Henry Luce


Henry Robinson Luce (April 3, 1898February 28, 1967) was an influential American publisher.


Luce, known to his friends as "Father Time," was born in Penglai City, China, the son of Elizabeth Middleton (née Root) and Henry Winters Luce, who was a Presbyterian missionary. He was educated in various boarding schools in China and England. At 10, he was sent to the British China Inland Mission Chefoo School, a boarding school at Yantai on the Shandong coast and at 14, he traveled to Europe alone. He first arrived in the U.S. at the age of 15 to attend the Hotchkiss School in Connecticut. Luce split his time between waiting tables after school and editing for the Hotchkiss Literary Monthly, holding the position of editor-in-chief. He later graduated from Yale University in 1920, where he was a member of Skull and Bones.

Luce first met Briton Hadden at Hotchkiss while the latter was editor-in-chief of the school newspaper and Luce worked as an assistant managing editor. The two continued to work together at Yale, where Hadden was chairman and Luce was managing editor of the Yale Daily News.

Luce recalled his relationship with Hadden: "Somehow, despite the greatest differences in temperaments and even in interests, somehow we had to work together. We were an organization. At the center of our lives — our job, our function — at that point everything we had belonged to each other."

After being voted "most brilliant" of his class at Yale, he parted ways with Hadden to embark on history studies at Oxford University for a year and worked as a cub reporter for the Chicago Daily News after his return. In December 1921, Luce joined Hadden at The Baltimore News.

Nightly discussions of the concept of a news magazine led the two, both age 23, to quit their jobs in 1922. Later that same year the two formed Time Inc. Having raised $86,000 of a $100,000 goal, the first issue of Time was published on March 3, 1923. Luce served as business manager while Hadden was editor-in-chief. Luce and Hadden annually alternated year-to-year the titles of president and secretary-treasurer. Upon Hadden's sudden death in 1929, Luce assumed Hadden's position.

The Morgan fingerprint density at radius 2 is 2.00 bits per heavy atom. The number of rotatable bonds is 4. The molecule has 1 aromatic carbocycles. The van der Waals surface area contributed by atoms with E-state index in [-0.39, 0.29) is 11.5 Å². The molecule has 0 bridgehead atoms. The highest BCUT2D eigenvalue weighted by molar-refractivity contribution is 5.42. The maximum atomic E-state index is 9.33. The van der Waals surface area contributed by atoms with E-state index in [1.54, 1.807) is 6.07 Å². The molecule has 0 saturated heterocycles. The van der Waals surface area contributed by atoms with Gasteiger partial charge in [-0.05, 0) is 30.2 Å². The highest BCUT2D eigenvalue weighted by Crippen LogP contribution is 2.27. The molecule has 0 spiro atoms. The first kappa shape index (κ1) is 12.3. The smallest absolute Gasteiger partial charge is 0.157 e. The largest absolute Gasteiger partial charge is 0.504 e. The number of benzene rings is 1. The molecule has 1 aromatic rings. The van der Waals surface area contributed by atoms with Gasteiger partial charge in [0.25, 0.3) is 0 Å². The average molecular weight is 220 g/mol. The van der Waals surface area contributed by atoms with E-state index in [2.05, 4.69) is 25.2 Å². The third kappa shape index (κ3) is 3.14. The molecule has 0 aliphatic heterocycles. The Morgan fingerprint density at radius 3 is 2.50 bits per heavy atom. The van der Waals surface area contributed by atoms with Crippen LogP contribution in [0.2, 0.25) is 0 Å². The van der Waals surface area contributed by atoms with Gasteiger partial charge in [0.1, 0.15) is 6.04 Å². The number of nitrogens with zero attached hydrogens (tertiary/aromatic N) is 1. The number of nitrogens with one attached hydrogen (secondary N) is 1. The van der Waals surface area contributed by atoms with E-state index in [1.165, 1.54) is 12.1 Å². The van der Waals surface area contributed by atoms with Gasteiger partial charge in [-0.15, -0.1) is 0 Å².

Luce launched the business magazine Fortune in February 1930 and founded the pictorial Life magazine in 1936, and launched House & Home in 1952 and Sports Illustrated in 1954. He also produced The March of Time for radio and cinema. By the mid 1960s, Time Inc. was the largest and most prestigious magazine publisher in the world. (Dwight Macdonald, a somewhat reluctant employee at Fortune during the 1930s, referred to him as "Il Luce".)

During his life, Luce supported many programs like Save the Children Federation, the Metropolitan Museum of Art and United Service to China, Inc.

Luce, who remained editor-in-chief of all his publications until 1964, was an influential member of the Republican Party. Holding anti-communist sentiments, he was an instrumental figure behind the so-called "China Lobby", and played a large role in steering American foreign policy and popular sentiment in favor of dictatorial Nationalist leader Chiang Kai-shek and his wife Soong Mei-ling (the Chiangs appeared in the cover of Time eleven times between 1927 and 1955.)

Once ambitious to become Secretary of State in a Republican administration, Luce penned a famous article in Life magazine in 1941, called "The American Century", which defined the role of American foreign policy for the remainder of the 20th century (and perhaps beyond).

Luce had two children — Peter Paul and Henry Luce III — with his first wife, Lila Hotz. He married his second wife, Clare Boothe Luce in 1935. He died in Phoenix, Arizona in 1967. At his death he was said to be worth $100 million in Time Inc. stock. Most of his fortune went to the Henry Luce Foundation. He is enterred at Mepkin Plantation in South Carolina.

According to the Henry Luce Foundation, Henry Luce III died September 8, 2005, age 80, on Fishers Island, New York, of cardiac arrest.

Alleged lovers

Ralph G. Martin's book Henry & Clare: An Intimate Portrait of the Luces claims that Henry had extended relationships with Jean Dalrymple]] (a Broadway producer and theatrical agent) and Mary Bancroft (who, among other accomplishments, had been a wartime spymaster for the OSS). According to Martin, Clare also had many lovers. Henry's liaison that most seriously threatened his marriage to Clare involved Lady Jeanne Campbell, granddaughter of the British press tycoon Lord Beaverbrook. TIME in 1956 found a minor job in its picture department for Lady Jeanne. Luce became so openly smitten with this cheerful redhead, 31 years his junior, that rumors of the affair appeared in gossip columns. Lady Jeanne eventually married novelist Norman Mailer.

Martin's claims are controversial. An article in the August 26, 1991 issue of TIME states that "Henry & Clare is rife with errors, undocumented innuendo, non sequiturs and contradictions. Martin shows little understanding of how the Luce organization worked; the portraits of his principals are caricature-crude, especially in the case of Clare. In biography even more than architecture, God is in the details. By that standard, Henry & Clare deserves the scathing verdict that Luce often penciled on drafts of unsatisfactory stories: 'Needs work'.


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